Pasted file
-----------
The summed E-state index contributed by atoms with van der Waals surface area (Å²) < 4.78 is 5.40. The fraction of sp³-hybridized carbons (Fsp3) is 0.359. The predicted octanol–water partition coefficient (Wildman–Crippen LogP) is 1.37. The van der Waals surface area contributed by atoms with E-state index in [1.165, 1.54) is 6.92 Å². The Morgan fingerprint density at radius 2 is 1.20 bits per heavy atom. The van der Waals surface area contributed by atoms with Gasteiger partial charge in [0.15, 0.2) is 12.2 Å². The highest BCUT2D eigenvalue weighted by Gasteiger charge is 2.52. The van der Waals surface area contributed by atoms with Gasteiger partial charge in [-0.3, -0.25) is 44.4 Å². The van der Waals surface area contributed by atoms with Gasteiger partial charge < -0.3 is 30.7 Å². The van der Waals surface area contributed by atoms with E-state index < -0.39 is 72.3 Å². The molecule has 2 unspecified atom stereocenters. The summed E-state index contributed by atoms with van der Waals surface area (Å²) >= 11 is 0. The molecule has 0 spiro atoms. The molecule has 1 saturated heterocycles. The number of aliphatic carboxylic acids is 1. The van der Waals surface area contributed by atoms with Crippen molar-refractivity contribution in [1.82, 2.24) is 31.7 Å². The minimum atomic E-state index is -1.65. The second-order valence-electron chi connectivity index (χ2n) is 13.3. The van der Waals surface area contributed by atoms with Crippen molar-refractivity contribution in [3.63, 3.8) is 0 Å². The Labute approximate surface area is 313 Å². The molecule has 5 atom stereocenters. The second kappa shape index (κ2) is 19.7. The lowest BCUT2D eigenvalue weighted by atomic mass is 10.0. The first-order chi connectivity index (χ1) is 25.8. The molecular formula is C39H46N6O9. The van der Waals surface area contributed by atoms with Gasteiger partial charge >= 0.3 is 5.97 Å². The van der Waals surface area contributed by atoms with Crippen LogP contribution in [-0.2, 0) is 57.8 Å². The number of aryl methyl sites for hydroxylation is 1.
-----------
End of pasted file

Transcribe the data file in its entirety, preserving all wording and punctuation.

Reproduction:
The summed E-state index contributed by atoms with van der Waals surface area (Å²) < 4.78 is 5.40. The fraction of sp³-hybridized carbons (Fsp3) is 0.359. The predicted octanol–water partition coefficient (Wildman–Crippen LogP) is 1.37. The van der Waals surface area contributed by atoms with E-state index in [1.165, 1.54) is 6.92 Å². The Morgan fingerprint density at radius 2 is 1.20 bits per heavy atom. The van der Waals surface area contributed by atoms with Gasteiger partial charge in [0.15, 0.2) is 12.2 Å². The highest BCUT2D eigenvalue weighted by Gasteiger charge is 2.52. The van der Waals surface area contributed by atoms with Gasteiger partial charge in [-0.3, -0.25) is 44.4 Å². The van der Waals surface area contributed by atoms with Gasteiger partial charge < -0.3 is 30.7 Å². The van der Waals surface area contributed by atoms with E-state index < -0.39 is 72.3 Å². The molecule has 2 unspecified atom stereocenters. The summed E-state index contributed by atoms with van der Waals surface area (Å²) >= 11 is 0. The molecule has 0 spiro atoms. The molecule has 1 saturated heterocycles. The number of aliphatic carboxylic acids is 1. The van der Waals surface area contributed by atoms with Crippen molar-refractivity contribution in [1.82, 2.24) is 31.7 Å². The minimum atomic E-state index is -1.65. The second-order valence-electron chi connectivity index (χ2n) is 13.3. The van der Waals surface area contributed by atoms with Crippen molar-refractivity contribution in [3.63, 3.8) is 0 Å². The Labute approximate surface area is 313 Å². The molecule has 5 atom stereocenters. The second kappa shape index (κ2) is 19.7. The lowest BCUT2D eigenvalue weighted by atomic mass is 10.0. The first-order chi connectivity index (χ1) is 25.8. The molecular formula is C39H46N6O9. The van der Waals surface area contributed by atoms with Gasteiger partial charge >= 0.3 is 5.97 Å². The van der Waals surface area contributed by atoms with Crippen LogP contribution in [-0.2, 0) is 57.8 Å². The number of aryl methyl sites for hydroxylation is 1.